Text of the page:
a liquid rocket fuel used to initiate combustion in the combustion chamber of a rocket engine operating on a propellant (oxidizer and fuel) that is not hypergolic (self-igniting) at operating temperatures. Piping is used to feed the fuel component to the combustion chamber; in order to initiate combustion, a section of the piping immediately adjacent to the rocket engine is filled with the igniter fuel. When the rocket is to be launched, the igniter fuel is ejected by the principal fuel component and is fed first into the engine. When the igniter fuel comes into contact with the propellant oxidizer, spontaneous combustion occurs and the principal fuel component is ignited.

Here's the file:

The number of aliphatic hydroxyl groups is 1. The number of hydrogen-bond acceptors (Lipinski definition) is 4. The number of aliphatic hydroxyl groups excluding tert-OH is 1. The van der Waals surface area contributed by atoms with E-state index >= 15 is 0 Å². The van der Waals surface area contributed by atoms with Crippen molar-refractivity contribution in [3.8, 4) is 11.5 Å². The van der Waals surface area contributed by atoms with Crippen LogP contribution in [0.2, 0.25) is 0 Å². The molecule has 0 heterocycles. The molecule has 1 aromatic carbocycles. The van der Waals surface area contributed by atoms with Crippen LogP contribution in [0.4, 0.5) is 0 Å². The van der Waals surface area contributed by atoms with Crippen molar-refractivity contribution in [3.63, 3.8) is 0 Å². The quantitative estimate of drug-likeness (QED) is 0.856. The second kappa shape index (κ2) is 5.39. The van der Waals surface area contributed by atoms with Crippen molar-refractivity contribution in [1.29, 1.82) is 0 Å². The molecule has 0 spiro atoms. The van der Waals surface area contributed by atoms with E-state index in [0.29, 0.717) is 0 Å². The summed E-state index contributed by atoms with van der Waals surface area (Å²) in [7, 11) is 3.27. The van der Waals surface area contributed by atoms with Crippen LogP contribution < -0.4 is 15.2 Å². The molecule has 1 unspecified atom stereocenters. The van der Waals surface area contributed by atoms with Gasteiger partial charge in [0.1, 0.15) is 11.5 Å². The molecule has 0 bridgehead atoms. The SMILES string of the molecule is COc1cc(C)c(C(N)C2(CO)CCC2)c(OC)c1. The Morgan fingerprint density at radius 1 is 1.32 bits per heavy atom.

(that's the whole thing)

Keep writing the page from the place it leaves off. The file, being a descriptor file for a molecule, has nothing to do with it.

Igniter fuels must be capable of spontaneous combustion, and they must be safe, stable, and compatible with the rocket’s structural materials. An igniter fuel was first used in 1933 at the Gas Dynamics Laboratory.